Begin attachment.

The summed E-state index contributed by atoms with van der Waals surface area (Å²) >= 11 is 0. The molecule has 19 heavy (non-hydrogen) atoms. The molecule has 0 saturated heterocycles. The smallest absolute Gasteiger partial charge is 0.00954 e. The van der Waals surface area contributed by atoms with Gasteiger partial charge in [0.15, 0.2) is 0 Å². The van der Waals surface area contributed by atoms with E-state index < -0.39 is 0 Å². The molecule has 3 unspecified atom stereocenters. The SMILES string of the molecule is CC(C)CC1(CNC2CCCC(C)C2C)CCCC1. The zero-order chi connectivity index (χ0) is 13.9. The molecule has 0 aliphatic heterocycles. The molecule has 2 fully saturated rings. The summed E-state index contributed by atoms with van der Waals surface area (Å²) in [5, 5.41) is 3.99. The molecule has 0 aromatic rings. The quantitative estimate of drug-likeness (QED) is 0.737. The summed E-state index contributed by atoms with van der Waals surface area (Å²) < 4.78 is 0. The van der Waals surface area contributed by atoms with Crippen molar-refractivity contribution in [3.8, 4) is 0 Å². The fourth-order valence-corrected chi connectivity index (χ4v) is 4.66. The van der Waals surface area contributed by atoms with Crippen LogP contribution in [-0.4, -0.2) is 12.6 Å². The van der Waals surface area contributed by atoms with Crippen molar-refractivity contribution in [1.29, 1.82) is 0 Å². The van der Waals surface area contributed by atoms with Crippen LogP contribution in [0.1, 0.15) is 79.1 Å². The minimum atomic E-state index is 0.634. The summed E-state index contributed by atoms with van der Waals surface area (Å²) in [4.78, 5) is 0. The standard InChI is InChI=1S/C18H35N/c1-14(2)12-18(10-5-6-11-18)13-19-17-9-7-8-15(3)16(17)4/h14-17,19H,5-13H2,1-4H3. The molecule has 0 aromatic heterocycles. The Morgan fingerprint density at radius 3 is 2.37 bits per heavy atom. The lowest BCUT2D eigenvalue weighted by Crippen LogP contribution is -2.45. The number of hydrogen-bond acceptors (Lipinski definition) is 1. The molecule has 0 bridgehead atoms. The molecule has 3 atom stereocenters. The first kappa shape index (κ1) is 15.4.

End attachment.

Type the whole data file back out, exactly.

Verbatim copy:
The summed E-state index contributed by atoms with van der Waals surface area (Å²) >= 11 is 0. The molecule has 19 heavy (non-hydrogen) atoms. The molecule has 0 saturated heterocycles. The smallest absolute Gasteiger partial charge is 0.00954 e. The van der Waals surface area contributed by atoms with Gasteiger partial charge in [0.15, 0.2) is 0 Å². The van der Waals surface area contributed by atoms with E-state index < -0.39 is 0 Å². The molecule has 3 unspecified atom stereocenters. The SMILES string of the molecule is CC(C)CC1(CNC2CCCC(C)C2C)CCCC1. The zero-order chi connectivity index (χ0) is 13.9. The molecule has 0 aliphatic heterocycles. The molecule has 2 fully saturated rings. The summed E-state index contributed by atoms with van der Waals surface area (Å²) in [5, 5.41) is 3.99. The molecule has 0 aromatic rings. The quantitative estimate of drug-likeness (QED) is 0.737. The summed E-state index contributed by atoms with van der Waals surface area (Å²) < 4.78 is 0. The van der Waals surface area contributed by atoms with Crippen molar-refractivity contribution in [3.8, 4) is 0 Å². The fourth-order valence-corrected chi connectivity index (χ4v) is 4.66. The van der Waals surface area contributed by atoms with Crippen LogP contribution in [-0.4, -0.2) is 12.6 Å². The van der Waals surface area contributed by atoms with Crippen molar-refractivity contribution in [1.29, 1.82) is 0 Å². The van der Waals surface area contributed by atoms with Crippen LogP contribution in [0.1, 0.15) is 79.1 Å². The minimum atomic E-state index is 0.634. The summed E-state index contributed by atoms with van der Waals surface area (Å²) in [4.78, 5) is 0. The standard InChI is InChI=1S/C18H35N/c1-14(2)12-18(10-5-6-11-18)13-19-17-9-7-8-15(3)16(17)4/h14-17,19H,5-13H2,1-4H3. The molecule has 0 aromatic heterocycles. The Morgan fingerprint density at radius 3 is 2.37 bits per heavy atom. The lowest BCUT2D eigenvalue weighted by Crippen LogP contribution is -2.45. The number of hydrogen-bond acceptors (Lipinski definition) is 1. The molecule has 0 bridgehead atoms. The molecule has 3 atom stereocenters. The first kappa shape index (κ1) is 15.4.